LIVINGSTON, Texas (AP) — Attorneys for a death row inmate from North Texas who shot to death a city employee who was taking photos of junk piled up at his family's property say their client is delusional and should not be executed because of his mental illness.
Adam Ward insists he was defending himself 11 years ago when he killed code enforcement officer Michael Walker outside the Ward family home in Commerce, about 65 miles northeast of Dallas. Ward, 33, is set for execution Tuesday evening in Huntsville.
"This man charged up and tried to attack me," Ward said recently from a visiting cage outside death row. "Long story short, my case is a case of self-defense, but there are cops there in that town that have tampered with evidence, they have removed evidence, they have added evidence to the scene."
Ward's lead trial attorney and court documents describe him as delusional.
In a videotaped statement to police following his arrest, Ward said he believed Commerce officials long conspired against him and his father, described in court filings as a hoarder who had been in conflict with the city for years. Evidence showed the Ward family had been cited numerous times for violating housing and zoning codes.
Ward's attorneys have asked the U.S. Supreme Court to halt the execution, renewing arguments that he is severely mentally ill and contending that his execution would be unconstitutional because of evolving sentiment against executing the mentally ill. The high court has ruled that mentally impaired people, generally defined as those with an IQ below 70, may not be executed.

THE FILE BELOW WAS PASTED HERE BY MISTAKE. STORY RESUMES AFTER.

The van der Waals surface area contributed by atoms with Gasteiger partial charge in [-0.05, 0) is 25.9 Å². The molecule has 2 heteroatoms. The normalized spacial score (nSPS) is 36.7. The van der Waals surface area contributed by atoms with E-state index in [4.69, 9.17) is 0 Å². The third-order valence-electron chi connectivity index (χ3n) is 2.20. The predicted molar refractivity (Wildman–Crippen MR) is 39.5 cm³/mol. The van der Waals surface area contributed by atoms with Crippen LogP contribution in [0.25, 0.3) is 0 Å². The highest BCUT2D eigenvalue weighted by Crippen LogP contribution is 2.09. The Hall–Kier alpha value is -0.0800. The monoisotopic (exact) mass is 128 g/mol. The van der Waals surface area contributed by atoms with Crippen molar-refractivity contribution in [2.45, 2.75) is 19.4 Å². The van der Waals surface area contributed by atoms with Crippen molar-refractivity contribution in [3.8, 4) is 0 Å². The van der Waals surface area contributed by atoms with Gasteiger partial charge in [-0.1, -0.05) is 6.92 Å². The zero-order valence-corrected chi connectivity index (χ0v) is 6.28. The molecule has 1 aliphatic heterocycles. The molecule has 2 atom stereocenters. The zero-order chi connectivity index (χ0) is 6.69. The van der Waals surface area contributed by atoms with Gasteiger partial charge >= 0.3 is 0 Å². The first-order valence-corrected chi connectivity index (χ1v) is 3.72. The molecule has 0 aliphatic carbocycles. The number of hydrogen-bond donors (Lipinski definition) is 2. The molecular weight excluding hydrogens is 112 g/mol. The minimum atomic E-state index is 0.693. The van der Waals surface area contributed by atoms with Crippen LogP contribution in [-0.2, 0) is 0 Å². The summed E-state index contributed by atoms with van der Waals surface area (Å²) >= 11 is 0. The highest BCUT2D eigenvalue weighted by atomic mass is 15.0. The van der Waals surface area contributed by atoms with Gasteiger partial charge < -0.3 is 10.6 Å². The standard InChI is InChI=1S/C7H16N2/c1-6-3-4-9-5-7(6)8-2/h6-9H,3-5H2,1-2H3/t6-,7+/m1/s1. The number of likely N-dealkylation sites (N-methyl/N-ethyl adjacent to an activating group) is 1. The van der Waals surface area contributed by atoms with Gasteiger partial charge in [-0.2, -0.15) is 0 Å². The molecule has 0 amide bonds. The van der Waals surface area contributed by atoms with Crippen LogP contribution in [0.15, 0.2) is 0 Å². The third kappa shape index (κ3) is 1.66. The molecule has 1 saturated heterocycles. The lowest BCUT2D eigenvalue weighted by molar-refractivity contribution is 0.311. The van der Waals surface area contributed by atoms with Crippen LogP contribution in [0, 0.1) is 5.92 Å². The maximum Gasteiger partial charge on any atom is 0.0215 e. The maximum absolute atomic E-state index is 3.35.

State lawyers, who said evidence showed Ward's IQ as high as 123, said courts have not exempted mentally ill offenders from the death penalty and disputed Ward's arguments about changing attitudes regarding capital punishment of the mentally ill. The Supreme Court has held that mentally ill prisoners may be executed if they understand they are about to be put to death and why they face punishment.
Evidence of Ward's delusions, paranoia and bipolar disorder was presented at his 2007 trial and resurfaced in earlier unsuccessful appeals. The Supreme Court last October refused to review Ward's case.
Witnesses said Walker was taking pictures from the perimeter of the Ward property on June 13, 2005, when they got into an argument. Ward, who had been washing his car, sprayed the city worker with water from a hose.
Dennis Davis, Ward's trial lawyer, says the code officer told Ward that he was calling for back up, and in Ward's mind this meant police were on their way to kill him.
"He had no idea that was the exact wrong thing to say to that person," Davis recalled last week.
Walker pulled out his cellphone, made the call and waited near the back of his truck. Ward went inside the house, emerged with his gun and started firing.
Walker, 44, was shot nine times.
"Whenever you've been harassed, you take preventative measures if you have to," Ward told The Associated Press from prison, repeating testimony he gave at his trial that he believed Walker was armed. "I was matching force with force, when this man had pulled a gun on me and he pointed it at me and was fixing to shoot me, which is self-defense."
No evidence showed Walker carried a gun and Ward's trial lawyers never raised the issue.
"When I stepped in front of the jury, I said, 'I'm not going to be so callous and look you in the face and say my client didn't kill this man,'" Davis said. "He killed him but you have to understand why. These delusions he has caused the situation."
Jurors rejected defense arguments for a life sentence.
Ward would be the ninth convicted killer in the U.S. to receive lethal injection this year and the fifth in Texas, the nation's most active death penalty state.